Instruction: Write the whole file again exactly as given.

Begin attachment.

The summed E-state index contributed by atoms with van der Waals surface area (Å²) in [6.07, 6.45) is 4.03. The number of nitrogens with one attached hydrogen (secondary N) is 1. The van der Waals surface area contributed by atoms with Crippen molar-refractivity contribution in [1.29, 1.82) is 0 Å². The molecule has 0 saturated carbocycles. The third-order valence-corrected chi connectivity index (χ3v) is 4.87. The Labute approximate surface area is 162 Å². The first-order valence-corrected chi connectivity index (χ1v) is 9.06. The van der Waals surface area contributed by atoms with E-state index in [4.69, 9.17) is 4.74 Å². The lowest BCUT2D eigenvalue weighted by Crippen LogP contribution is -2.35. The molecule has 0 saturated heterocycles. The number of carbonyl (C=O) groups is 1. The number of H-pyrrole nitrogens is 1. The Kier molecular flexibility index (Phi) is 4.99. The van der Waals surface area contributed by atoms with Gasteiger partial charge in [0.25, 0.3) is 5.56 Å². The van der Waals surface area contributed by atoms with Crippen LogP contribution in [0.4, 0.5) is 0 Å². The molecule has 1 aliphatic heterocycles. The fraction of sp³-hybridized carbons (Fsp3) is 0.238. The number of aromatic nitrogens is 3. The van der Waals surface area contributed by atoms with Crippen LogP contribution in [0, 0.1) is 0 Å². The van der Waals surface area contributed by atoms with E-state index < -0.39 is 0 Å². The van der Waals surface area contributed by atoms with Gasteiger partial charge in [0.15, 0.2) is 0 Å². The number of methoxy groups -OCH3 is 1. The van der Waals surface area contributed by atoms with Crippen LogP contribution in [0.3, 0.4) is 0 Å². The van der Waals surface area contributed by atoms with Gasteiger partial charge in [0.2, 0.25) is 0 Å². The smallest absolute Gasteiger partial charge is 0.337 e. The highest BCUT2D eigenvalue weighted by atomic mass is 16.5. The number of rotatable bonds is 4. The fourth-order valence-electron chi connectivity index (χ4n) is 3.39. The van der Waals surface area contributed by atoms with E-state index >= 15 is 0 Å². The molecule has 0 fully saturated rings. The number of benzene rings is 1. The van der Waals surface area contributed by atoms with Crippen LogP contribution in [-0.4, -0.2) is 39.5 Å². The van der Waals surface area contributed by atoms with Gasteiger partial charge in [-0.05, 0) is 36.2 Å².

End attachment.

The summed E-state index contributed by atoms with van der Waals surface area (Å²) in [6.07, 6.45) is 4.03. The number of nitrogens with one attached hydrogen (secondary N) is 1. The van der Waals surface area contributed by atoms with Crippen molar-refractivity contribution in [1.29, 1.82) is 0 Å². The molecule has 0 saturated carbocycles. The third-order valence-corrected chi connectivity index (χ3v) is 4.87. The Labute approximate surface area is 162 Å². The first-order valence-corrected chi connectivity index (χ1v) is 9.06. The van der Waals surface area contributed by atoms with E-state index in [4.69, 9.17) is 4.74 Å². The lowest BCUT2D eigenvalue weighted by Crippen LogP contribution is -2.35. The molecule has 0 saturated heterocycles. The number of carbonyl (C=O) groups is 1. The number of H-pyrrole nitrogens is 1. The Kier molecular flexibility index (Phi) is 4.99. The van der Waals surface area contributed by atoms with Gasteiger partial charge in [0.25, 0.3) is 5.56 Å². The van der Waals surface area contributed by atoms with Crippen LogP contribution in [0.4, 0.5) is 0 Å². The molecule has 1 aliphatic heterocycles. The fraction of sp³-hybridized carbons (Fsp3) is 0.238. The number of aromatic nitrogens is 3. The van der Waals surface area contributed by atoms with Crippen LogP contribution in [0, 0.1) is 0 Å². The van der Waals surface area contributed by atoms with E-state index < -0.39 is 0 Å². The van der Waals surface area contributed by atoms with Gasteiger partial charge in [0.15, 0.2) is 0 Å². The number of methoxy groups -OCH3 is 1. The van der Waals surface area contributed by atoms with Crippen LogP contribution in [0.3, 0.4) is 0 Å². The van der Waals surface area contributed by atoms with Gasteiger partial charge in [0.2, 0.25) is 0 Å². The smallest absolute Gasteiger partial charge is 0.337 e. The highest BCUT2D eigenvalue weighted by atomic mass is 16.5. The number of rotatable bonds is 4. The fourth-order valence-electron chi connectivity index (χ4n) is 3.39. The van der Waals surface area contributed by atoms with E-state index >= 15 is 0 Å². The molecule has 0 fully saturated rings. The number of benzene rings is 1. The van der Waals surface area contributed by atoms with Crippen LogP contribution in [-0.4, -0.2) is 39.5 Å². The van der Waals surface area contributed by atoms with Gasteiger partial charge in [-0.05, 0) is 36.2 Å².